Bouteloua curtipendula (Michx.) Torr.

Sideoats Grama


CC = 7
CW = 5
MOC = 68

© SRTurner

Family - Poaceae/Cynodonteae

Habit - Perennial grass with creeping rhizomes, forming few-stemmed clumps.

Stems - Flowering stems 30-100 cm long, erect or sometimes somewhat arched toward the tip, glabrous or minutely hairy at nodes.

Leaves - Leaf sheaths glabrous or the lowermost sparsely hairy. Leaf blades 5-35 cm long, 3-7 mm wide, flat, glabrous except sparsely pubescent on the margins near the base with short, pustular-based hairs. Ligule a line or band of hairs.

Bouteloua_curtipendula_leaf_base.jpg Leaf base.

© DETenaglia

Bouteloua_curtipendula_ligule.jpg Ligule.

© DETenaglia

Inflorescences - Elongate, linear, with 30-70 spikes, these spreading to angled downward, shed intact as a unit, leaving the main axis of the inflorescence naked after the spikelets have been shed. Spikes 8-15 mm long, with 2-8 spikelets, the axis of the spike not extended past the uppermost spikelet.

Flowers - Spikelets with 1 perfect floret below usually 1 or 2 reduced, sterile florets. Lower glume 3-4 mm long, linear or awnlike, glabrous or roughened. Upper glume 4.0-7.5 mm long, narrowly lanceolate, glabrous or roughened. Fertile lemma 3-7 mm long, lanceolate, glabrous or roughened, the central nerve extended into a short awn to 1 mm long at the tip. Sterile lemma sometimes reduced to short awns or more commonly with the body 0.5-3.5 mm long, the central nerve extended into an awn 1.5-5.0 mm long, the lateral nerves usually also extended into short awns. Anthers 1.5-3.0 mm long, reddish orange to orange, rarely yellow or purple.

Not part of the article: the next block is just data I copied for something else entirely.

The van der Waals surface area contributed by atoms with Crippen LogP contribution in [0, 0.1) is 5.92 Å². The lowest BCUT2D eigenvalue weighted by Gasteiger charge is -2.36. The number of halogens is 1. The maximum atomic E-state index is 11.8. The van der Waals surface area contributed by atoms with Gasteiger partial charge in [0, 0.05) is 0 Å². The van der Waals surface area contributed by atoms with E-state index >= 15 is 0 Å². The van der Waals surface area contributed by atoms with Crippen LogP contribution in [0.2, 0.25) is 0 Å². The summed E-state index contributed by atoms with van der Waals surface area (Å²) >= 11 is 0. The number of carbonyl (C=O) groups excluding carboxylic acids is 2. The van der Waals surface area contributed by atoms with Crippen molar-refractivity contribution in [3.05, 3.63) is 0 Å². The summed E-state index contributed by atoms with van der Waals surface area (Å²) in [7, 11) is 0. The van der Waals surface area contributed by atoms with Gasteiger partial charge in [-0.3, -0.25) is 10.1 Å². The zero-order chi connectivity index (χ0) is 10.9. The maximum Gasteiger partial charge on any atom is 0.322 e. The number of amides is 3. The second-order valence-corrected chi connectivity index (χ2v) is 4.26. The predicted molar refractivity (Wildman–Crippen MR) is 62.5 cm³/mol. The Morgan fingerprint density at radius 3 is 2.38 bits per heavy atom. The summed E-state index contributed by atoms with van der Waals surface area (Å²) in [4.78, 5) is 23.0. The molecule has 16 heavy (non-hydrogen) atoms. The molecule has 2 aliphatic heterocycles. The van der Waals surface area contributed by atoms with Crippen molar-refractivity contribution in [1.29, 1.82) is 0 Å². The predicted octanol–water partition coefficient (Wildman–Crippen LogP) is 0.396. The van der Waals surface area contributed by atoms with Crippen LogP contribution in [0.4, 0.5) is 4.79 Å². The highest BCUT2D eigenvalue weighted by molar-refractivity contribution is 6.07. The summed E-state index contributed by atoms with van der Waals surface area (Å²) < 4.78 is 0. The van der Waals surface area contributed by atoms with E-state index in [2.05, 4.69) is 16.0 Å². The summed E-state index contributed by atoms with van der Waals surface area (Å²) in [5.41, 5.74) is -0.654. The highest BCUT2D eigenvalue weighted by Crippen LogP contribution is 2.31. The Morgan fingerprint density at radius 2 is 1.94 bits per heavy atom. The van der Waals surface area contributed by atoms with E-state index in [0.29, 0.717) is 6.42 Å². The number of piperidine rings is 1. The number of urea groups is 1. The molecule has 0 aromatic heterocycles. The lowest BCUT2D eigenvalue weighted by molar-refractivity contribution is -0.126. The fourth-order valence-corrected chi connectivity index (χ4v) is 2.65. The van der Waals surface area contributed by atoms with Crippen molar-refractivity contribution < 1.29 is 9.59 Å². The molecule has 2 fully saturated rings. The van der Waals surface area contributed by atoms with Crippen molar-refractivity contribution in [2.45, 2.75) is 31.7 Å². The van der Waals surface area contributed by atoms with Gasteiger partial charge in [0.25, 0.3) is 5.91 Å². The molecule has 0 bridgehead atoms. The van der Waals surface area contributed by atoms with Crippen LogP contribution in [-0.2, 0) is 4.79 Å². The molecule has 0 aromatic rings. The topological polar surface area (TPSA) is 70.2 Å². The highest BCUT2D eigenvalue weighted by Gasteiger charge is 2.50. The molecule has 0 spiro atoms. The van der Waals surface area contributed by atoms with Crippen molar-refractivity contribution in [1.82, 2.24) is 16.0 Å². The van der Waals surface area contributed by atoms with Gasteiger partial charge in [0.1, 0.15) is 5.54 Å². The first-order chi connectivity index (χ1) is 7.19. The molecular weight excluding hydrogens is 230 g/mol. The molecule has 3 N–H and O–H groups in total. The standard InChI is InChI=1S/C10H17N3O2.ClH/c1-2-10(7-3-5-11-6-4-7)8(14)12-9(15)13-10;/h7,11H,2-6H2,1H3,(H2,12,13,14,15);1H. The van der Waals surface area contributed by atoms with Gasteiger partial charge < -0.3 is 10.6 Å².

Bouteloua_curtipendula_spikelets.jpg Spikes, with orange anthers and white styles.

© SRTurner

Bouteloua_curtipendula_spikelet.jpg Spike.

© DETenaglia

Fruits - Fruits narrowly oblong-elliptic, 3.4-3.8 mm long.

Flowering - July - September.

Habitat - Glades, upland prairies, savannas, rocky openings of forests, roadsides, railroads, on calcareous soils.

Origin - Native to the U.S. and Latin America.

Lookalikes - None close.

Other info. - This species can be found throughout much of Missouri, less commonly in the northwestern and bootheel portions of the state. Beyond Missouri its range comprises a wide swath across the central continental U.S., with additional scattered populations farther east. The plant can be easily identified while in flower from its pendulous spikelets. The pustular bases of the hairs at the base of the leaf blade are another good characteristic to look for.

The Missouri material belongs to variety curtipendula. Two other varieties occur in the southwestern U.S. and Latin America. George Yatskievych writes that "sideoats grama is one of the most important and widespread range grasses in the Great Plains and is considered an excellent native forage species."

Photographs taken at near Big Spring, Carter County, MO., 7-26-04 (DETenaglia); also at Little Lost Creek Conservation Area, Warren County, MO, 9-6-2016, and Ellis Island, near West Alton, St. Charles County, MO, 7-3-2017 (SRTurner).